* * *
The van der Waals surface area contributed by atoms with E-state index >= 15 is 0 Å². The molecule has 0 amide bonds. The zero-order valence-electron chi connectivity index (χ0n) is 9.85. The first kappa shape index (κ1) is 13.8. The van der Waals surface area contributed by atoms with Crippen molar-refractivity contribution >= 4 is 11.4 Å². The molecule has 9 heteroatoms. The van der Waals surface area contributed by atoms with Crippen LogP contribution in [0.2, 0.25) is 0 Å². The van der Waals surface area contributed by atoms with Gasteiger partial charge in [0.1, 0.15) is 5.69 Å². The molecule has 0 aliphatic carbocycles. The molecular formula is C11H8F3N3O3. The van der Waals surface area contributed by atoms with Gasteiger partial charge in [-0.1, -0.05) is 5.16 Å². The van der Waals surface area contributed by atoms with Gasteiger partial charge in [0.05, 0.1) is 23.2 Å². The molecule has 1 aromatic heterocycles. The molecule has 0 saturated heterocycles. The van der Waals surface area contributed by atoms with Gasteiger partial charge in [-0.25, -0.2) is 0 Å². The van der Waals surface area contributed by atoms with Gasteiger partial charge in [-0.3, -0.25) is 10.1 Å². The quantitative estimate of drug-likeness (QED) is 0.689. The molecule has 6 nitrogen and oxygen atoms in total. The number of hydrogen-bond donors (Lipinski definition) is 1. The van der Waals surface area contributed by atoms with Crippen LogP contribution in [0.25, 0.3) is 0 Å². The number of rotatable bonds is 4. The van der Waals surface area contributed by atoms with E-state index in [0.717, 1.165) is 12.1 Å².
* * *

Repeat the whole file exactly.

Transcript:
The van der Waals surface area contributed by atoms with E-state index >= 15 is 0 Å². The molecule has 0 amide bonds. The zero-order valence-electron chi connectivity index (χ0n) is 9.85. The first kappa shape index (κ1) is 13.8. The van der Waals surface area contributed by atoms with Crippen molar-refractivity contribution >= 4 is 11.4 Å². The molecule has 9 heteroatoms. The van der Waals surface area contributed by atoms with Crippen LogP contribution in [0.2, 0.25) is 0 Å². The van der Waals surface area contributed by atoms with Gasteiger partial charge in [0.1, 0.15) is 5.69 Å². The molecule has 0 aliphatic carbocycles. The molecular formula is C11H8F3N3O3. The van der Waals surface area contributed by atoms with Gasteiger partial charge in [-0.1, -0.05) is 5.16 Å². The van der Waals surface area contributed by atoms with Gasteiger partial charge in [0.05, 0.1) is 23.2 Å². The molecule has 1 aromatic heterocycles. The molecule has 0 saturated heterocycles. The van der Waals surface area contributed by atoms with Gasteiger partial charge in [-0.25, -0.2) is 0 Å². The van der Waals surface area contributed by atoms with Gasteiger partial charge in [-0.3, -0.25) is 10.1 Å². The quantitative estimate of drug-likeness (QED) is 0.689. The molecule has 6 nitrogen and oxygen atoms in total. The number of hydrogen-bond donors (Lipinski definition) is 1. The van der Waals surface area contributed by atoms with Crippen LogP contribution in [0.25, 0.3) is 0 Å². The number of rotatable bonds is 4. The van der Waals surface area contributed by atoms with E-state index in [0.717, 1.165) is 12.1 Å².